So Where is the “Forensic” Audit Trustees Promised?

0
646

Keli‘i Akina, Ph.D., Trustee, At-LargeThe most frequent question I am asked by beneficiaries is “Where is the forensic audit?” While the term “forensic” is just an informal nickname, we all know that we are talking about the independent audit for fraud, waste and abuse, which the Trustees authorized back on February 8, 2017.

Thanks to a May 22, 2018 Committee on Resource Management update, I can now tell you the shocking truth. After over a year of endless delays and obstacles, the independent audit has not even started! That’s right. As of the deadline for submitting this article, we do not have a signed contract with any auditing firm to perform the work!

As chair of the Audit Advisory Committee, I’ve done everything within my power to honor the wishes of beneficiaries that we conduct this audit. And I can assure you that Trustee Hulu Lindsey, Chair of OHA’s Committee on Resource Management, has tirelessly supported and advocated for it too.

Unfortunately, OHA’s execution of the procedural hoops to jump through has taken place at a snail’s pace.

Although trustees unanimously approved the independent audit, we have heard excuses over the past several months as to why it is not necessary.

Clean bill of health?

One excuse is the claim that OHA has had many annual audits, and these audits have, according to OHA’s CEO and some trustees, given OHA a clean bill of health. Don’t be fooled! The reality is that these audits are merely required “financial statements” audits. They simply show that our financial statements are in order, but are not designed to systematically look for fraud, waste and abuse.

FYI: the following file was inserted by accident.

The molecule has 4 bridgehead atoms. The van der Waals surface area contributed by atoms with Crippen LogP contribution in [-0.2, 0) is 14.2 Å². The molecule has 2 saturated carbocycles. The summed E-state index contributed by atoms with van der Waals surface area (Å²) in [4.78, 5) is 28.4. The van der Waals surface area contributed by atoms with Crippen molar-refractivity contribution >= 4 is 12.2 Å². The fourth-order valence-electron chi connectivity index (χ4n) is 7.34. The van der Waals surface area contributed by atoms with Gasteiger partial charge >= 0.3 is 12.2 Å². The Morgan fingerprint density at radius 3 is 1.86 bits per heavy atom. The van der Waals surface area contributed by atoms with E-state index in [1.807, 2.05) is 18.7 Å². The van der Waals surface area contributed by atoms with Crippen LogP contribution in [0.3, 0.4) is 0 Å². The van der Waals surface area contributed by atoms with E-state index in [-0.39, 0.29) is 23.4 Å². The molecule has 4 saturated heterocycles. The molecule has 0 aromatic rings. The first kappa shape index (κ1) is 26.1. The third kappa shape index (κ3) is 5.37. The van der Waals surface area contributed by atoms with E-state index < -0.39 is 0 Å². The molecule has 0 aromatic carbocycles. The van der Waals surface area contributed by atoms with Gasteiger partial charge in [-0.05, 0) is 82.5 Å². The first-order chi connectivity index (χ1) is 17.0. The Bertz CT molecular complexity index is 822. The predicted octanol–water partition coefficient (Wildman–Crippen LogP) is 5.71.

Don’t believe the State’s scathing audit of OHA?

Another excuse is the claim that the recent State Auditor’s reports on OHA (which are available at https://files.hawaii.gov/auditor/Reports/2018/18-03.pdf and https://files.hawaii.gov/auditor/Reports/2018/18-03.pdf) are mistaken in their scathing criticism of OHA. But to that, I simply ask, “Who are you going to believe?” Please see my Ka Wai Ola May 2018 article, entitled “Why the State Audit is Good Medicine for OHA,” for a fair analysis. The reason the State has an independent auditor look into agencies is because there needs to be an external watchdog.

So why has the Independent Audit been delayed?

Perhaps it is best to consider what the independent audit is going to look into, and ask “who would be threatened by a thorough investigation?” Based on the original action item approved by the trustees, the independent audit will look for fraud, waste and abuse in the following areas:

  • OHA’s limited liability companies
  • All contracts over $100,000 and a sampling of smaller contracts
  • Incidents that have raised red flags with other agencies, such as the State Procurement Office.

Presumably, if there is nothing to hide in these areas, there should be collaborative cooperation among trustees and administration, who are the top stakeholders with regards to the independent audit. Unfortunately, we won’t know what, if anything, is being hidden until the independent audit is performed. What we do know is that beneficiaries deserve to be given the truth.

The time has come for beneficiaries to speak up and hold your trustees accountable. You can call or write trustees, or you can come to our public Board meetings to demand that the independent audit be made a top priority.

Trustee Akina welcomes your comments. You may reach him at TrusteeAkina@oha.org or (808) 594-1976.